Perhaps the first action comedy, Buster Keaton’s defining 1926 classic The General makes great use of Keaton’s laws-of-physics-defying body and face, solid location work, and perfectly framed calamity to tell the story of a man who has only two loves—a woman and a train—and has them both taken away by the Union Army shortly after the American Civil War breaks out. Most adventures of the time tend to get the mildly condescending, “Well, it was good for its time” descriptor, but the majority of the big setpieces in The General still hold up, particularly that long, long train chase that makes up the bulk of the movie and veers almost frenetically from big laughs to still-resonant thrills. Watching The General now means wondering how the hell Keaton and his crew pulled off many of the biggest stunts, then laughing at his finely honed sense of whimsy.
The choice of preference between Keaton’s silent films and Charlie Chaplin’s is one of those all-time-essential film-geek arguments. While their skill sets are remarkably similar—both are excellent physical comedians, and both usually succeeded in finding solid emotional throughlines to connect their gags—The General offers perhaps the best case in Keaton’s favor. He was fond of pathos—look at how everyone in town rejects him just because he isn’t in the Confederate army—but he never wallowed in it or made it the sole reason for his movies’ existence. He gets rejected from the army, and while he’s sad about it, it’s more or less the setup for a standard action-comedy: Thus he becomes a man with something to prove! Keaton’s strengths lie more in the construction of elaborate setpieces and visceral gags that build atop each other until every moment of the film adds up to something greater than a mere collection of comic bits. And that’s the sense that marks the film’s true place in cinematic history.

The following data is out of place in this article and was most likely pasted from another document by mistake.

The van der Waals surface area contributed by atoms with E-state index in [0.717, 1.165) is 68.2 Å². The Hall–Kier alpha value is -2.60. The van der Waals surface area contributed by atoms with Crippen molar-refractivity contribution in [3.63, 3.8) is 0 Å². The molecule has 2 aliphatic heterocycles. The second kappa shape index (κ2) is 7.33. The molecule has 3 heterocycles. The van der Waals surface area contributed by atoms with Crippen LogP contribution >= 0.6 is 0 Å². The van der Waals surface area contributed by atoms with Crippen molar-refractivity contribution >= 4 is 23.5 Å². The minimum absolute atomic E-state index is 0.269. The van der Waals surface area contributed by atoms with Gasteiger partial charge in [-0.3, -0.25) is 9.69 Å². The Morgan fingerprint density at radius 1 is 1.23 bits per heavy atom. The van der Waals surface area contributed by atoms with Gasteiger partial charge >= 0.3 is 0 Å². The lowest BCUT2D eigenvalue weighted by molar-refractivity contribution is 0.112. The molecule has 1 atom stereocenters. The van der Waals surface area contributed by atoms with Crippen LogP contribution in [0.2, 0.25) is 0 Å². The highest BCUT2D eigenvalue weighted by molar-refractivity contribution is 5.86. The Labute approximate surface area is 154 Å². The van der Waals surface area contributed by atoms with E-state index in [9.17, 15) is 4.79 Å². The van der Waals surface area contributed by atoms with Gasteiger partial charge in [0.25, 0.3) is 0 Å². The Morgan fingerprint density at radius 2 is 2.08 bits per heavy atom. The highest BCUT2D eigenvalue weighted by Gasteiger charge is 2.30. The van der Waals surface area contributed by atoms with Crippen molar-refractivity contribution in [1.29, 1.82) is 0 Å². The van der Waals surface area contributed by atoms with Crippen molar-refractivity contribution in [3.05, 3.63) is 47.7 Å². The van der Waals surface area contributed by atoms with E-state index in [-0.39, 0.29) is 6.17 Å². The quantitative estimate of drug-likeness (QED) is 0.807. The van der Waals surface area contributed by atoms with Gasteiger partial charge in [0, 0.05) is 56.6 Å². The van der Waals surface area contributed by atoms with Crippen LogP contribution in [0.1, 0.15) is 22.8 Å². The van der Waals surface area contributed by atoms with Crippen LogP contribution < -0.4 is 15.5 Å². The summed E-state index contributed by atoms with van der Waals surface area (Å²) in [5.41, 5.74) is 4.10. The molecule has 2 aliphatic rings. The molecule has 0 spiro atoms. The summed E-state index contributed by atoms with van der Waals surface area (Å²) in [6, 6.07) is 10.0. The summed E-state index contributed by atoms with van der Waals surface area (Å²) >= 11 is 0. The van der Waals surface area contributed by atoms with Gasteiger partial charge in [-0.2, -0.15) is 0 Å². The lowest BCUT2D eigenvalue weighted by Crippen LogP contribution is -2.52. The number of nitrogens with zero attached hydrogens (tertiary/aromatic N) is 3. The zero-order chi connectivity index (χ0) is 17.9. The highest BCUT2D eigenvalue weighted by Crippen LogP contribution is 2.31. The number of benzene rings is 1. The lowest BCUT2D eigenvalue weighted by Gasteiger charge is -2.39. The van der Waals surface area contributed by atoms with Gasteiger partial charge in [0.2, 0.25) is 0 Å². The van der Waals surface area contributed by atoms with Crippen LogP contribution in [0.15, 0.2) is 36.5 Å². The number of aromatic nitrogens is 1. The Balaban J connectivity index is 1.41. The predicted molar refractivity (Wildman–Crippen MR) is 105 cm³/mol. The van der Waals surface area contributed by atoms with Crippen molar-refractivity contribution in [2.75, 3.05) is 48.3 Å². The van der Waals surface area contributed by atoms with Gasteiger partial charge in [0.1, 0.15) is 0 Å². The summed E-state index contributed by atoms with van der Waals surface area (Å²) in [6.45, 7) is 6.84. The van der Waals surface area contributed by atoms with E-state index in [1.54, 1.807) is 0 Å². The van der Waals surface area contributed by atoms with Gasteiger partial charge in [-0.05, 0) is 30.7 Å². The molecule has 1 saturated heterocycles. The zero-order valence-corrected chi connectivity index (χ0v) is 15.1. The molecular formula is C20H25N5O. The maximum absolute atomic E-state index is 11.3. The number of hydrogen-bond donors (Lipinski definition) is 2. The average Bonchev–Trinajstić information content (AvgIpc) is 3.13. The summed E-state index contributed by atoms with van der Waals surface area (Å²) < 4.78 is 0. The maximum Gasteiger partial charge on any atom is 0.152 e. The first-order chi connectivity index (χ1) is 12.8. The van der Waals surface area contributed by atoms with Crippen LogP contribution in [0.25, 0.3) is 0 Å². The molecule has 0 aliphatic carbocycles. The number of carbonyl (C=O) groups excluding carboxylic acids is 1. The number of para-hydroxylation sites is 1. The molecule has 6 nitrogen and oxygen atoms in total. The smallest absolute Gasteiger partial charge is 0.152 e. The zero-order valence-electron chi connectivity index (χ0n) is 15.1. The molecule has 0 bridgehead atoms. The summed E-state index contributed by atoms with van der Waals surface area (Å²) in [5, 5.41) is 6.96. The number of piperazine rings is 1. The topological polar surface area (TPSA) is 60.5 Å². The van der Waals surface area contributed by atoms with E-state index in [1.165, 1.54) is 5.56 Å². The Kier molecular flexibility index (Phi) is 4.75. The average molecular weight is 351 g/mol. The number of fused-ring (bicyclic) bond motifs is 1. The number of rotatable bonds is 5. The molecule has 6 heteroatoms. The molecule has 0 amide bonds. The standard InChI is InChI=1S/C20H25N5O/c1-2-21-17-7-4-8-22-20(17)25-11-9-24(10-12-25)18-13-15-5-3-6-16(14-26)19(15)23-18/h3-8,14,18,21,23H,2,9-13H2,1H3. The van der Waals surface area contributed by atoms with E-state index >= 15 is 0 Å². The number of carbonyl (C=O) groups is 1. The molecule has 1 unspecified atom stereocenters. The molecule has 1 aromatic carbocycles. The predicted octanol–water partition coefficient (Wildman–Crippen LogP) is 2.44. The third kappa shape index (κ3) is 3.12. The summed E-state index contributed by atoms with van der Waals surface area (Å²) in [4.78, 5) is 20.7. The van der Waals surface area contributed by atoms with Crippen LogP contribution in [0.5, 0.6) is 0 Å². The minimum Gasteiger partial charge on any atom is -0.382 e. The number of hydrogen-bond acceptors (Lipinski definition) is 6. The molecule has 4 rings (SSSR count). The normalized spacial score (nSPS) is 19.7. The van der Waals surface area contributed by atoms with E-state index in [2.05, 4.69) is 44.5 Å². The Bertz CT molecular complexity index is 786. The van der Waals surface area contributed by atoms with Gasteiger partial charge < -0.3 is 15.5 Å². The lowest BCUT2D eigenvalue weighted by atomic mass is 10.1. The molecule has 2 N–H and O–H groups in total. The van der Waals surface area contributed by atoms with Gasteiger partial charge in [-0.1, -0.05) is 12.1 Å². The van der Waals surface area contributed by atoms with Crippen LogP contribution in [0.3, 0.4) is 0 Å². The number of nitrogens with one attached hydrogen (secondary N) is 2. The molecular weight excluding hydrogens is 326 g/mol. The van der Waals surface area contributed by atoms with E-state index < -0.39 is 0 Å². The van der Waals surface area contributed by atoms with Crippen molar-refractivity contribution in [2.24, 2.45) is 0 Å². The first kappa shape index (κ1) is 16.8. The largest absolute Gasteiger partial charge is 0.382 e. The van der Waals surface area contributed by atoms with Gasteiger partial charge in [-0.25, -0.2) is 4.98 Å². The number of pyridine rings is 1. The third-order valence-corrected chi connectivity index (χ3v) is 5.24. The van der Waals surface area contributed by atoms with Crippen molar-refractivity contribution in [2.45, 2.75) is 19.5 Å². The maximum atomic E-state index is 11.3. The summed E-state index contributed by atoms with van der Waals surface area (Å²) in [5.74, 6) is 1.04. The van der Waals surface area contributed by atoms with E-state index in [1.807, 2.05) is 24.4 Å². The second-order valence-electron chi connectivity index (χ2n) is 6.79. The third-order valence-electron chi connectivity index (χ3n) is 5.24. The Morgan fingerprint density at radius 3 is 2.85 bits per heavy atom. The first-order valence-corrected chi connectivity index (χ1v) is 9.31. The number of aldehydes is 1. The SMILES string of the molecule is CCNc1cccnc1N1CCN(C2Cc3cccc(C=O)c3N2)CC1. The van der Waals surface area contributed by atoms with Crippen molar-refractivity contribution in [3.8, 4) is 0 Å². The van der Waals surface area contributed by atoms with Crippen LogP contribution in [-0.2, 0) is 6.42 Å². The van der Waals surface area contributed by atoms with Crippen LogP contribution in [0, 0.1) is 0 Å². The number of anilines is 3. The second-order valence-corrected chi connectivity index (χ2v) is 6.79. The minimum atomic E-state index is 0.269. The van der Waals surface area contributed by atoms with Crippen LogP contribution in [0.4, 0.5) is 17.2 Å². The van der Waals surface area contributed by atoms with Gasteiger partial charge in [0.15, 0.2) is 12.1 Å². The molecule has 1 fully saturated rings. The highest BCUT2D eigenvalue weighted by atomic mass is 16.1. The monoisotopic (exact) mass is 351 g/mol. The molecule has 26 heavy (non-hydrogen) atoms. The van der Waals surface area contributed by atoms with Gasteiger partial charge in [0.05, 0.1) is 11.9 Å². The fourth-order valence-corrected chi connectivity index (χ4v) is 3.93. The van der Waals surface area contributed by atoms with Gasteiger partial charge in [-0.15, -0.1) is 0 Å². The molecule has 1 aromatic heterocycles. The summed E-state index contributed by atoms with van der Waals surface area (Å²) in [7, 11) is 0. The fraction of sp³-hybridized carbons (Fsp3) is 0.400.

It’s remarkable just how much The General’s beats influenced the present-day action film. Steven Spielberg famously studied the train-chase scenes to create the mine-cart sequence in Indiana Jones And The Temple Of Doom (still the best reason to watch that movie), but the film’s template is echoed in practically every other film in the genre, right down to 2008’s Pineapple Express. The General is about a regular guy who gets drawn into events beyond his control, then uses his commonsensical approach and unique talent to save the day. Watching it is like watching one of the great American myths being made up on the fly.
Key features: There might seem to be no reason to purchase The General on Blu-ray, but Kino has done a terrific job with the picture transfer, creating something crisp and clear and with a minimum of visual artifacts. Seeing it in this format feels about as close as one can possibly get to traveling back to the ’20s for the première. Sadly, the soundtrack selections and features are a bit paltry, though it’s possible the company did the best it could by digging up home-movie footage from the time of filming and presenting featurettes about the current state of the filming locations and the true history behind the wild story. There’s also a fun montage of train gags from Keaton films. Still, with a film as storied as this one, it’s a little odd that there isn’t even a “This film is important because…” documentary.